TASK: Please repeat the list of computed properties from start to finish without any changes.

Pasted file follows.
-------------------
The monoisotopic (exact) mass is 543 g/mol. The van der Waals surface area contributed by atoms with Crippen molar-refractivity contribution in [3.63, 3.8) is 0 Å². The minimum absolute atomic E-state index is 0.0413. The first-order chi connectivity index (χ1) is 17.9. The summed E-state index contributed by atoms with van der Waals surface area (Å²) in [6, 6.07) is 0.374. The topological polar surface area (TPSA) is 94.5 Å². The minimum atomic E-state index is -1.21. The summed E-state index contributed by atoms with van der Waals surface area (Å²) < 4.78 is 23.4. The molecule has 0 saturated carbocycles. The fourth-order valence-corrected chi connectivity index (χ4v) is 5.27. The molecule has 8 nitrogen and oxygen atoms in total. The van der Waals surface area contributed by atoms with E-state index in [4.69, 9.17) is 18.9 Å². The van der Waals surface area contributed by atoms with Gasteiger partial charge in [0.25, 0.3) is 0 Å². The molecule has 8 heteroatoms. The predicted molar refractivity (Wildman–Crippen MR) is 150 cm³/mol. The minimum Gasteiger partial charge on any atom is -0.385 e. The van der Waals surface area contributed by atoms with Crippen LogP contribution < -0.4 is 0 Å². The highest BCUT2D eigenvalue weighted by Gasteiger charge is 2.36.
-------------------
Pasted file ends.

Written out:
The monoisotopic (exact) mass is 543 g/mol. The van der Waals surface area contributed by atoms with Crippen molar-refractivity contribution in [3.63, 3.8) is 0 Å². The minimum absolute atomic E-state index is 0.0413. The first-order chi connectivity index (χ1) is 17.9. The summed E-state index contributed by atoms with van der Waals surface area (Å²) in [6, 6.07) is 0.374. The topological polar surface area (TPSA) is 94.5 Å². The minimum atomic E-state index is -1.21. The summed E-state index contributed by atoms with van der Waals surface area (Å²) < 4.78 is 23.4. The molecule has 0 saturated carbocycles. The fourth-order valence-corrected chi connectivity index (χ4v) is 5.27. The molecule has 8 nitrogen and oxygen atoms in total. The van der Waals surface area contributed by atoms with E-state index in [4.69, 9.17) is 18.9 Å². The van der Waals surface area contributed by atoms with Gasteiger partial charge in [0.25, 0.3) is 0 Å². The molecule has 8 heteroatoms. The predicted molar refractivity (Wildman–Crippen MR) is 150 cm³/mol. The minimum Gasteiger partial charge on any atom is -0.385 e. The van der Waals surface area contributed by atoms with Crippen LogP contribution < -0.4 is 0 Å². The highest BCUT2D eigenvalue weighted by Gasteiger charge is 2.36.